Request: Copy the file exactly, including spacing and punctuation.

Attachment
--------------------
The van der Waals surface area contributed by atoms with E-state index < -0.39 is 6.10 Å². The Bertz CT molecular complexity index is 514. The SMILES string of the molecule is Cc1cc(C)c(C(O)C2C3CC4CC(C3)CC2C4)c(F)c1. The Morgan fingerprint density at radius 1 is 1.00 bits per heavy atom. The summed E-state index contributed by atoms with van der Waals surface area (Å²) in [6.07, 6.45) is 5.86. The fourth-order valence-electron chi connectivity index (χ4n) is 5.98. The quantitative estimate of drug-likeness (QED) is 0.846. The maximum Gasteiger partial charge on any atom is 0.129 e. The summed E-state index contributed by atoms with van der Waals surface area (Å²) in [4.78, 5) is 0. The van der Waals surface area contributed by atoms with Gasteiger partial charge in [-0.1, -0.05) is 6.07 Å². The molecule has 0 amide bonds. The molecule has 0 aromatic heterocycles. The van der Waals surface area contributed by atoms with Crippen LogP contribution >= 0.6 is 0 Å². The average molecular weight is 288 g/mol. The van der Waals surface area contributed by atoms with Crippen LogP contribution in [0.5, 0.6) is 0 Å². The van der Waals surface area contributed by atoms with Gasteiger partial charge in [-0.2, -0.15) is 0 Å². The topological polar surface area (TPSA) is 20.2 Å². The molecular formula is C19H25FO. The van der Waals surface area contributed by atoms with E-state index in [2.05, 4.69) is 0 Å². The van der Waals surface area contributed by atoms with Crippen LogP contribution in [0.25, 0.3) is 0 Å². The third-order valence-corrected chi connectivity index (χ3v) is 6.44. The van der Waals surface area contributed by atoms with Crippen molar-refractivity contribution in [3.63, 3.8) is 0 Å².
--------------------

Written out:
The van der Waals surface area contributed by atoms with E-state index < -0.39 is 6.10 Å². The Bertz CT molecular complexity index is 514. The SMILES string of the molecule is Cc1cc(C)c(C(O)C2C3CC4CC(C3)CC2C4)c(F)c1. The Morgan fingerprint density at radius 1 is 1.00 bits per heavy atom. The summed E-state index contributed by atoms with van der Waals surface area (Å²) in [6.07, 6.45) is 5.86. The fourth-order valence-electron chi connectivity index (χ4n) is 5.98. The quantitative estimate of drug-likeness (QED) is 0.846. The maximum Gasteiger partial charge on any atom is 0.129 e. The summed E-state index contributed by atoms with van der Waals surface area (Å²) in [4.78, 5) is 0. The van der Waals surface area contributed by atoms with Gasteiger partial charge in [-0.1, -0.05) is 6.07 Å². The molecule has 0 amide bonds. The molecule has 0 aromatic heterocycles. The van der Waals surface area contributed by atoms with Crippen LogP contribution >= 0.6 is 0 Å². The average molecular weight is 288 g/mol. The van der Waals surface area contributed by atoms with Crippen LogP contribution in [0.5, 0.6) is 0 Å². The van der Waals surface area contributed by atoms with Gasteiger partial charge in [-0.2, -0.15) is 0 Å². The topological polar surface area (TPSA) is 20.2 Å². The molecular formula is C19H25FO. The van der Waals surface area contributed by atoms with E-state index in [2.05, 4.69) is 0 Å². The van der Waals surface area contributed by atoms with Crippen LogP contribution in [0.25, 0.3) is 0 Å². The third-order valence-corrected chi connectivity index (χ3v) is 6.44. The van der Waals surface area contributed by atoms with Crippen molar-refractivity contribution in [3.63, 3.8) is 0 Å².